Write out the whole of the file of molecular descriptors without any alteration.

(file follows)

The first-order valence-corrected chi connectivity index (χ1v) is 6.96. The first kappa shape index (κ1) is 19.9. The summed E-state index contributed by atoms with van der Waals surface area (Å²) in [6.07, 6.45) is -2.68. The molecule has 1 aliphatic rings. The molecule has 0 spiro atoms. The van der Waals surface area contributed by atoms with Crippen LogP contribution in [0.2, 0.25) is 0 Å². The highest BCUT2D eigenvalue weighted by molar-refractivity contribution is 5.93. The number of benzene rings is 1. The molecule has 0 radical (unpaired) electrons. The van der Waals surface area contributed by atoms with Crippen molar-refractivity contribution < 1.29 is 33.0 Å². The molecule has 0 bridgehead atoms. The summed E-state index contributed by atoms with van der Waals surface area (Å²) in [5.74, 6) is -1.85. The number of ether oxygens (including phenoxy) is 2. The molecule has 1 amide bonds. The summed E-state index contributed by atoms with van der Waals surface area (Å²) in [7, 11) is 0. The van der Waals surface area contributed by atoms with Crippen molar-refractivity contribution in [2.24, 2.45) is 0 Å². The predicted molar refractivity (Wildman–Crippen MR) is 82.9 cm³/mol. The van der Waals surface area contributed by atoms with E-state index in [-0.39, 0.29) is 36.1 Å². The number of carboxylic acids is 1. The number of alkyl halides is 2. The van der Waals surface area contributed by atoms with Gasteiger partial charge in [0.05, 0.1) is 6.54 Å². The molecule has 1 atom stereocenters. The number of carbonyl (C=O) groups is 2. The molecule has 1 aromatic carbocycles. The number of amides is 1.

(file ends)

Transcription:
The first-order valence-corrected chi connectivity index (χ1v) is 6.96. The first kappa shape index (κ1) is 19.9. The summed E-state index contributed by atoms with van der Waals surface area (Å²) in [6.07, 6.45) is -2.68. The molecule has 1 aliphatic rings. The molecule has 0 spiro atoms. The van der Waals surface area contributed by atoms with Crippen LogP contribution in [0.2, 0.25) is 0 Å². The highest BCUT2D eigenvalue weighted by molar-refractivity contribution is 5.93. The number of benzene rings is 1. The molecule has 0 radical (unpaired) electrons. The van der Waals surface area contributed by atoms with Crippen molar-refractivity contribution < 1.29 is 33.0 Å². The molecule has 0 bridgehead atoms. The summed E-state index contributed by atoms with van der Waals surface area (Å²) in [5.74, 6) is -1.85. The number of ether oxygens (including phenoxy) is 2. The molecule has 1 amide bonds. The summed E-state index contributed by atoms with van der Waals surface area (Å²) in [7, 11) is 0. The van der Waals surface area contributed by atoms with Crippen molar-refractivity contribution in [2.24, 2.45) is 0 Å². The predicted molar refractivity (Wildman–Crippen MR) is 82.9 cm³/mol. The van der Waals surface area contributed by atoms with E-state index in [-0.39, 0.29) is 36.1 Å². The number of carboxylic acids is 1. The number of alkyl halides is 2. The van der Waals surface area contributed by atoms with Gasteiger partial charge in [0.05, 0.1) is 6.54 Å². The molecule has 1 atom stereocenters. The number of carbonyl (C=O) groups is 2. The molecule has 1 aromatic carbocycles. The number of amides is 1.